Re: Why is main's system clang (12.0.1-rc2) using /usr/local/bin/aarch64-unknown-freebsd14.0-ld ? (such breaks things)

From: Mark Millard via toolchain <>
Date: Mon, 19 Jul 2021 05:35:21 -0700
On 2021-Jul-19, at 02:57, David Chisnall <theraven at> wrote:

> On 16/07/2021 12:15, Mark Millard via freebsd-toolchain wrote:
>> As far as I know the /usr/bin/clang++ related FreeBSD
>> toolchain never has a file aarch64-unknown-freebsd14.0-ld
>> in FreeBSD. (And similarly fr other suffices than ld.)
> There is nothing FreeBSD-specific in this behaviour in clang.  If someone wanted to provide a different search behaviour for the clang in the base system then that would be possible, but in general I am strongly opposed to any special casing of behaviour in the system compiler.  It's already incredibly annoying that the system compiler doesn't search /usr/local/include and /usr/local/lib so everything I build on FreeBSD needs to be explicitly told 'yes please do actually search the place where the system installed libraries, thanks'.
reports that gcc does not look in those places with file name prefixes
for cpp, cc1, or ld. It makes no mention of looking based on a prefix
ending in text analogous to: aarch64-unknown-freebsd14.0-

So there are no words about such names having priority either.

And gcc uses /usr/lib/gcc/ and /usr/local/lib/gcc/ in preference
to using PATH entries as prefixes, stopping on the first match

(This and other wording support later comments about
a fairly common industry practice.)

>> In other words, why is aarch64-unknown-freebsd14.0-ld
>> even listed in TargetSpecificExecutables for the system
>> toolchain's clang++ ?
> It isn't.  It is part of the generic search logic.  The search logic says, when compiling for {target triple}, prefer {target triple}-{tool name} over {tool name}.  When the clang driver looks for ld, it looks for

gcc is not documented to do automatically do such that I've

>> I would argue that the default FreeBSD system toolchain
>> configuration/operation should be adjusted/patched to not
>> have automatic defaults that cause parts of that toolchain
>> to not be used even though they are present, just because
>> some unrelated/independent port(s) have been installed that
>> are a different toolchain. (Explicitly enabling/allowing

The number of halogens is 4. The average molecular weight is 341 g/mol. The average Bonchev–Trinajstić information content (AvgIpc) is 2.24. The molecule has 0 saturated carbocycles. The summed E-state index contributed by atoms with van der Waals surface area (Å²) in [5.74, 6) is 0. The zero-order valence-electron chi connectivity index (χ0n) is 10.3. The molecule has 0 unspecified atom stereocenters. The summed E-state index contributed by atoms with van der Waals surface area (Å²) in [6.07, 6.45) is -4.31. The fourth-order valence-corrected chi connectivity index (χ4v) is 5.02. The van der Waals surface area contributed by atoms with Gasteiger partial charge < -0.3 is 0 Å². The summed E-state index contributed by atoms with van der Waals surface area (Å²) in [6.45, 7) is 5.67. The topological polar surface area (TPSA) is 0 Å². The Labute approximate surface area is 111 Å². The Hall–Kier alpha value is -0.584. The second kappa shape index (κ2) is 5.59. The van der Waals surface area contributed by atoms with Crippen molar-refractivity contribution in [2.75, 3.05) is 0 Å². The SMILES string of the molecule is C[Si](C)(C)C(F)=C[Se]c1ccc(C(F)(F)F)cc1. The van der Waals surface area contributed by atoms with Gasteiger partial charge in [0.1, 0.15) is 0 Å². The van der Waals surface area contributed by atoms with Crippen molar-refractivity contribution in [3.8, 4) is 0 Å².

>> alternate matches may well be reasonable.)
> The only way of doing this would be to completely remove all search logic and hard-code the paths.

See the likes of what gcc is documented to do for an
example from the industry that need not match files from
other tool chains because the search starts with special
places for the specific toolchain and accepts matches
found in those places in preference to other places.

>> As far as I know, there is no guarantee of compatibility
>> with the gcc/g++/gnu related toolchain, with the error
>> message that I reported being an example for attempted
>> -flto use.
> -flto requires LLD.  You can force that with -fuse-ld=lld.  Clang then will only find things called [{target triple}-]ld.lld

If I specify -flto (which I did), why is the command invalid
by definition (produces an error message) and so require more
command line options to correct the behavior to not get an
error? Why should the installation or removal of a incompatible
tool chain change the status of the system's clang++ command

(The message is far from an obvious one as well, complaining
about a missing file path.)

There is another message from me where I note that I'd figured
out the -fuse-ld=lld hack, although I omitted "ld." in the
example: should have been aarch64-unknown-freebsd14.0-ld.lld .
I'm actively using this technique because it seems to have the
minimal other potential consequences.

>>> See the Driver::GetProgramPath() function:
>> It looks like if there was an implcit/automatic -B /usr/bin
>> when /usr/bin/clang++ is the native FreeBSD toolchain one,
>> that the problem would be avoided.
>> But, as, stands, that has to be done explicitly on the
>> command lines in order to tell clang++ to use its own
>> related FreeBSD toolchain instead of using one from
>> ports.
> But then we'd have a divergence between the system compiler and clang installed any other way.  It is expected behaviour that if I install a tool prefixed by the target triple then it will be used in preference to the system one.

In the industry, it is fairly normal for a tool chain to
have a place unique to it that wins unless something
special is specified. (And that is after lots of
variations have been tried over the decades.) I've tried
to illustrate that with gcc but it is just one point and
I do not claim there is universal following of such.

>>> Note that the native binutils package does not cause these problems,
>>> since it prefixes its tools with $arch-portbld-freebsd14.0. E.g., the
>>> 'vendor' field of the triple is set to "portbld", not "unknown".
>>> I guess the flavored binutils packages do use the "unknown" vendor field
>>> to avoid installation conflicts. But at some point this should be
>>> resolved: either all binutils ports should use the "portbld" vendor, or
>>> all of them should use "unknown", but this mixing is causing trouble, in
>>> my opinion.
>> It has been all portbld at times in the past. That mix is also a
>> problem. 3 distinct naming structures are needed, not just 2, in
>> order to prevent mixing from occurring without some form of
>> explicit request for a mix.
> Setting the default target triple in the base system compiler to use freebsd as the vendor would avoid this problem: Unless you explicitly install something as {arch}-freebsd-freebsd[version]-{tool} then the base system clang won't use it.

Yep, relative to this matching of files issue anyway.

Mark Millard
marklmi at
( went
away in early 2018-Mar)
Received on Mon Jul 19 2021 - 12:35:21 UTC

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